Take the 2-minute tour ×
Mathematics Stack Exchange is a question and answer site for people studying math at any level and professionals in related fields. It's 100% free, no registration required.

What class of Partial Differential Equations can be solved using the method of separation of variables?

share|improve this question
    
I've asked this question already and got no answer, I'm glad that you got a response. –  user27182 Apr 2 '13 at 0:06

2 Answers 2

There is an extremely beautiful Lie-theoretic approach to separation of variables, e.g. see Willard Miller's book [1] (freely downloadable). I quote from his introduction:

This book is concerned with the relationship between symmetries of a linear second-order partial differential equation of mathematical physics, the coordinate systems in which the equation admits solutions via separation of variables, and the properties of the special functions that arise in this manner. It is an introduction intended for anyone with experience in partial differential equations, special functions, or Lie group theory, such as group theorists, applied mathematicians, theoretical physicists and chemists, and electrical engineers. We will exhibit some modem group-theoretic twists in the ancient method of separation of variables that can be used to provide a foundation for much of special function theory. In particular, we will show explicitly that all special functions that arise via separation of variables in the equations of mathematical physics can be studied using group theory. These include the functions of Lam6, Ince, Mathieu, and others, as well as those of hypergeometric type.

This is a very critical time in the history of group-theoretic methods in special function theory. The basic relations between Lie groups, special functions, and the method of separation of variables have recently been clarified. One can now construct a group-theoretic machine that, when applied to a given differential equation of mathematical physics, describes in a rational manner the possible coordinate systems in which the equation admits solutions via separation of variables and the various expansion theorems relating the separable (special function) solutions in distinct coordinate systems. Indeed for the most important linear equations, the separated solutions are characterized as common eigenfunctions of sets of second-order commuting elements in the universal enveloping algebra of the Lie symmetry algebra corresponding to the equation. The problem of expanding one set of separable solutions in terms of another reduces to a problem in the representation theory of the Lie symmetry algebra.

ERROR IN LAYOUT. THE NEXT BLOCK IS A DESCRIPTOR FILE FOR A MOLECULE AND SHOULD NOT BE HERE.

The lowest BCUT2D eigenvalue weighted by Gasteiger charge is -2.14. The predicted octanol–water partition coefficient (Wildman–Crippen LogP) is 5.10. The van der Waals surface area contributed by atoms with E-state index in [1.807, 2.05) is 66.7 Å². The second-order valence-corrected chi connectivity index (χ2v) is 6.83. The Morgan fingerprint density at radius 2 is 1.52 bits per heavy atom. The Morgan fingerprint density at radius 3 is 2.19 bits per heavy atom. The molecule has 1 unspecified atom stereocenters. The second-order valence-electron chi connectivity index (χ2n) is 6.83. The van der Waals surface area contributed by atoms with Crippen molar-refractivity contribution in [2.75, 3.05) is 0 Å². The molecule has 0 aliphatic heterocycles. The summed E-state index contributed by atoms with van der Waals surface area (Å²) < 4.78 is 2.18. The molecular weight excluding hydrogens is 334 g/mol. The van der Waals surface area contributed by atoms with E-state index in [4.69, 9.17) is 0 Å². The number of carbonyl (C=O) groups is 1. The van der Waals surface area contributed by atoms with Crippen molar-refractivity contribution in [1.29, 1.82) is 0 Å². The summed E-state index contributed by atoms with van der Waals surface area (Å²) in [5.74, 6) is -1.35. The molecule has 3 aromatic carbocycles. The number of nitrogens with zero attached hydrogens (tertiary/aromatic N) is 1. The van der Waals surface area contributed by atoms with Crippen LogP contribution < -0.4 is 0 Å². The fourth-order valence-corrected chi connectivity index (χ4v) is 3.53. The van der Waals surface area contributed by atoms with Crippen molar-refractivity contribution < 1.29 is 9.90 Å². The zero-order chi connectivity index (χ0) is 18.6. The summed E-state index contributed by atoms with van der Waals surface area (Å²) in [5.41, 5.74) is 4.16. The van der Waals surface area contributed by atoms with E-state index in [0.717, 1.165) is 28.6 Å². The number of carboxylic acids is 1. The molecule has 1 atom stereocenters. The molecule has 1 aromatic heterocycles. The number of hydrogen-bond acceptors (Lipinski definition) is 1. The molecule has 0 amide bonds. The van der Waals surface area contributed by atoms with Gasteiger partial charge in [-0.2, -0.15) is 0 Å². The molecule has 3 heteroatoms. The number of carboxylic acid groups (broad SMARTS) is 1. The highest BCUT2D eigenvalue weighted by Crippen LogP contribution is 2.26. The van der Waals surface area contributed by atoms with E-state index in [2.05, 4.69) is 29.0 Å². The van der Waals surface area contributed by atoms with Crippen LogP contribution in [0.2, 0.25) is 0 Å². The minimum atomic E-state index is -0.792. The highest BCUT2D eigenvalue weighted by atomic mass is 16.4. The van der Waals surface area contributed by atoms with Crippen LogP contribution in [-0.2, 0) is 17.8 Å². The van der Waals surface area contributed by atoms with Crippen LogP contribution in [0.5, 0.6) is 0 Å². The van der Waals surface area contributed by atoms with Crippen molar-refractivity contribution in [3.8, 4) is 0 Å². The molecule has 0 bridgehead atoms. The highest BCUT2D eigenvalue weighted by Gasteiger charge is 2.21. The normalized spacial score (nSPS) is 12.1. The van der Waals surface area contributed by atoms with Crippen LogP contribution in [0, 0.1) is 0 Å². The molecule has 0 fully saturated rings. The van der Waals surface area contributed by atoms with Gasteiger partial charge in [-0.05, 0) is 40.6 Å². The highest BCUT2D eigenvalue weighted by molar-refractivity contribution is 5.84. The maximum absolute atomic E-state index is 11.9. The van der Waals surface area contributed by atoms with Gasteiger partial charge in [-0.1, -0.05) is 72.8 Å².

[1] Willard Miller. Symmetry and Separation of Variables.
Addison-Wesley, Reading, Massachusetts, 1977 (out of print)

share|improve this answer

For example the linear homogeneous PDEs with dependent variable $u$ and independent variables $x$ and $y$ , the separable condition is that the PDEs can rewrite to the form $\dfrac{\sum\limits_{a_1=0}^{b_1}M_{a_1}(x)X^{[a_1]}(x)}{\sum\limits_{a_2=0}^{b_2}N_{a_2}(x)X^{[a_2]}(x)}=\dfrac{\sum\limits_{a_3=0}^{b_3}P_{a_3}(y)Y^{[a_3]}(y)}{\sum\limits_{a_4=0}^{b_4}Q_{a_4}(y)Y^{[a_4]}(y)}$ when letting $u(x,y)=X(x)Y(y)$ .

For example, the PDE $x^2u_{xy}-yu_{yy}+u_x-4u=0$ mentioned in The canonical form of a nonlinear second order PDE is an unseparable example while the PDE $u_{xy}-yu_{yy}+u_x-4u=0$ is a separable example.

Start from the PDEs with three independent variables, the separable conditions are more difficult to described, since for example the linear homogeneous PDEs with dependent variable $u$ and independent variables $x$ , $y$ and $z$ , the PDEs are separable when the PDEs not only can rewrite to the form $\dfrac{\sum\limits_{a_1=0}^{b_1}M_{1,a_1}(x)X^{[a_1]}(x)}{\sum\limits_{a_2=0}^{b_2}M_{2,a_2}(x)X^{[a_2]}(x)}+\dfrac{\sum\limits_{a_3=0}^{b_3}M_{3,a_3}(y)Y^{[a_3]}(y)}{\sum\limits_{a_4=0}^{b_4}M_{4,a_4}(y)Y^{[a_4]}(y)}+\dfrac{\sum\limits_{a_5=0}^{b_5}M_{5,a_5}(z)Z^{[a_5]}(z)}{\sum\limits_{a_6=0}^{b_6}M_{6,a_6}(z)Z^{[a_6]}(z)}=0$ when letting $u(x,y,z)=X(x)Y(y)Z(z)$ , but also when the PDEs can rewrite to the form $\dfrac{\sum\limits_{a_1=0}^{b_1}M_{1,a_1}(x)X^{[a_1]}(x)}{\sum\limits_{a_2=0}^{b_2}M_{2,a_2}(x)X^{[a_2]}(x)}+\dfrac{\sum\limits_{a_3=0}^{b_3}M_{3,a_3}(y)Y^{[a_3]}(y)}{\sum\limits_{a_4=0}^{b_4}M_{4,a_4}(y)Y^{[a_4]}(y)}+\dfrac{\sum\limits_{a_3=0}^{b_3}N_{3,a_3}(y)Y^{[a_3]}(y)\sum\limits_{a_5=0}^{b_5}M_{5,a_5}(z)Z^{[a_5]}(z)}{\sum\limits_{a_4=0}^{b_4}N_{4,a_4}(y)Y^{[a_4]}(y)\sum\limits_{a_6=0}^{b_6}M_{6,a_6}(z)Z^{[a_6]}(z)}=0$ when letting $u(x,y,z)=X(x)Y(y)Z(z)$ .

share|improve this answer

Your Answer

 
discard

By posting your answer, you agree to the privacy policy and terms of service.